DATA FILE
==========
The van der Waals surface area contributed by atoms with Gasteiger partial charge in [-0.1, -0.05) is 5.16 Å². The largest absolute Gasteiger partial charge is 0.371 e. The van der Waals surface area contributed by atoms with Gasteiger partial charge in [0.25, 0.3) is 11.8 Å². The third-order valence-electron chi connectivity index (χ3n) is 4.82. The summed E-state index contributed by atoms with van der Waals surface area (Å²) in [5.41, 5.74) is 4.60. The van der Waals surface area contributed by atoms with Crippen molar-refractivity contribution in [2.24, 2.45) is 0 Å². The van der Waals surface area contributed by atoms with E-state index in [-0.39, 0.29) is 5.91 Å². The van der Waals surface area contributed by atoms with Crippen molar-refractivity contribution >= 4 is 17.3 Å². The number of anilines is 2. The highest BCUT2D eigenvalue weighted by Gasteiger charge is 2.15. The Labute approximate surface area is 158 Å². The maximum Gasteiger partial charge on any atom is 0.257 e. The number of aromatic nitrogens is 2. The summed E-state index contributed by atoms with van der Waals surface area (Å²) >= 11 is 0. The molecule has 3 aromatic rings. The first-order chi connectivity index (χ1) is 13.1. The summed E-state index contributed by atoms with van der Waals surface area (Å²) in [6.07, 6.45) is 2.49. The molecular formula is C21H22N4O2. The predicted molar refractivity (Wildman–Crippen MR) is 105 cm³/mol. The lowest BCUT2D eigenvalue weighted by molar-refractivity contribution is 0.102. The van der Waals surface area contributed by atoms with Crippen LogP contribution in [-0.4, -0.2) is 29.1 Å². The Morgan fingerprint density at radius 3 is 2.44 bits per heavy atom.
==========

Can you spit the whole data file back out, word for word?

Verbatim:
The van der Waals surface area contributed by atoms with Gasteiger partial charge in [-0.1, -0.05) is 5.16 Å². The largest absolute Gasteiger partial charge is 0.371 e. The van der Waals surface area contributed by atoms with Gasteiger partial charge in [0.25, 0.3) is 11.8 Å². The third-order valence-electron chi connectivity index (χ3n) is 4.82. The summed E-state index contributed by atoms with van der Waals surface area (Å²) in [5.41, 5.74) is 4.60. The van der Waals surface area contributed by atoms with Crippen molar-refractivity contribution in [2.24, 2.45) is 0 Å². The van der Waals surface area contributed by atoms with E-state index in [-0.39, 0.29) is 5.91 Å². The van der Waals surface area contributed by atoms with Crippen molar-refractivity contribution >= 4 is 17.3 Å². The number of anilines is 2. The highest BCUT2D eigenvalue weighted by Gasteiger charge is 2.15. The Labute approximate surface area is 158 Å². The maximum Gasteiger partial charge on any atom is 0.257 e. The number of aromatic nitrogens is 2. The summed E-state index contributed by atoms with van der Waals surface area (Å²) >= 11 is 0. The molecule has 3 aromatic rings. The first-order chi connectivity index (χ1) is 13.1. The summed E-state index contributed by atoms with van der Waals surface area (Å²) in [6.07, 6.45) is 2.49. The molecular formula is C21H22N4O2. The predicted molar refractivity (Wildman–Crippen MR) is 105 cm³/mol. The lowest BCUT2D eigenvalue weighted by molar-refractivity contribution is 0.102. The van der Waals surface area contributed by atoms with Crippen LogP contribution in [-0.4, -0.2) is 29.1 Å². The Morgan fingerprint density at radius 3 is 2.44 bits per heavy atom.